In the best cases, families that once were at odds end up being able to relax together, to travel together on ski trips and beach vacations. They can develop a new ability to enjoy one another's company and experience a new level of family unity, Thornton says.
Steve Marken, the founder of Caritas Legacy Group, met Thornton a few years ago while working as director of gift planning at the Orange County Community Foundation. At the foundation, Marken says, he began working with an advisor to a family in a tiny oil town in central California. He learned that the father had gifted shares in his oil company to his wife and children before a major discovery made all of them suddenly very wealthy.
Increasingly, the father worried that he had inadvertently harmed his daughters because their new wealth had altered the way some of their lifelong neighbors treated them. And this made him worry about the impact of future inheritance. Other tensions, such as the father's poor relationship with one of his son-in-laws, divided the family.
Marken says he told the family, "I could get all the charitable tax planning in place, but ultimately that wealth will not be a blessing but a curse unless we address these issues. Go meet with Cam. He will help open up those lines of communication where they've broken down."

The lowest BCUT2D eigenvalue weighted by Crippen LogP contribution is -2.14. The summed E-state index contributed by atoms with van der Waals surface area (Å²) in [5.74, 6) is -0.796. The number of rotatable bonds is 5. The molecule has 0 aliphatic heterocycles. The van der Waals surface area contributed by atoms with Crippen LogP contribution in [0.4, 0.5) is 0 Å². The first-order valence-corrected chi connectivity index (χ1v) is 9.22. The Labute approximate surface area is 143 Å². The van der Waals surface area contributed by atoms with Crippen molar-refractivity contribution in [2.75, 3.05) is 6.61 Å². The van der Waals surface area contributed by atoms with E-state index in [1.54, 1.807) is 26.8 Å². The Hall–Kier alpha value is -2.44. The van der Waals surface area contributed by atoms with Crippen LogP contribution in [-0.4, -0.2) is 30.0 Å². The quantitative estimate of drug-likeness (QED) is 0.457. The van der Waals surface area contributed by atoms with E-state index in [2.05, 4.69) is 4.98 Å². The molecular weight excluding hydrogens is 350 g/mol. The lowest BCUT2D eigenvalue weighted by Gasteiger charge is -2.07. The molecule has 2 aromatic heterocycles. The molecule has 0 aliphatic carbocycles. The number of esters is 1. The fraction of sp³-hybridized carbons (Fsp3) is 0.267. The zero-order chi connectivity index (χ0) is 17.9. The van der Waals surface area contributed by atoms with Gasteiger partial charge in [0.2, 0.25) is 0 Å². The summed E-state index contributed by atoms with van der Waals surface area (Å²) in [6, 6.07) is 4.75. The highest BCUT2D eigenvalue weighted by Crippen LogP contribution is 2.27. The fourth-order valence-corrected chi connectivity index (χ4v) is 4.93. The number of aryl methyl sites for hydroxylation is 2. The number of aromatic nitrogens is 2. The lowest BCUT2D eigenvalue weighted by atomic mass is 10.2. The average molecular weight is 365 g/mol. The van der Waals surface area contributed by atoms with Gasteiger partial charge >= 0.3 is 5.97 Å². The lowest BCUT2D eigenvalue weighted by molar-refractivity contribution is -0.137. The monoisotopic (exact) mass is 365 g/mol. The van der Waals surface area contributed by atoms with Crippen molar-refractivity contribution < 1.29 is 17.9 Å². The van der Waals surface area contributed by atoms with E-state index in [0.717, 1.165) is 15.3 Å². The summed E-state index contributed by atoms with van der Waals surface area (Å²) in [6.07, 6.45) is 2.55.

In the years since, Marken says, the Navigator group has worked with the family and helped bring about a transformation. "The family before was fractured into units. Everyone was separate. What Cam has done is he has brought them together into a cohesive whole."
Navigator now has about 75 clients, Thornton says. The cost to a family is roughly equivalent to buying a car. Depending on how the agreement is structured, the total cost can range from the low four figures to six figures.
To make his case to prospective client families, Thornton points to a 2005 study conducted by insurance giant Allianz. A survey of boomers found that most felt that passing on memories, stories and values was 10 times more important than passing on money.
In Thornton's view, the field of financial planning is destined to wake up to this fact. He believes the field of heritage planning is now comparable to where estate planning was in the 1980s. In the late '80s, he says, there were fewer than 90 members in the National Network of Estate Planning Attorneys. A decade later, the group had 1,500 members and living trusts have become the norm in many estate plans.
Thornton can speak from personal experience when he says that money is not always a first priority. After founding his planning practice in 1982, Thornton had built it up to $125 million in AUM by the mid 1990s. Around that time, he chose to downsize by giving $25 million of this amount to another planner. In so doing, he freed himself from those clients who demanded too much for the return he derived from them.
For much of his career, Thornton worked with a coach who helped inspire him to make this change. Throttling back increased his profitability and freed up time for him to develop his heritage work. It also gave him more time to focus on being with his wife and three adult children.
"Keeping families together is not about the money," Thornton says. "It's about the unique family stories and lessons. Life is about more than accumulating assets. It's about loving. You want to see family gathered, laughing and having fun."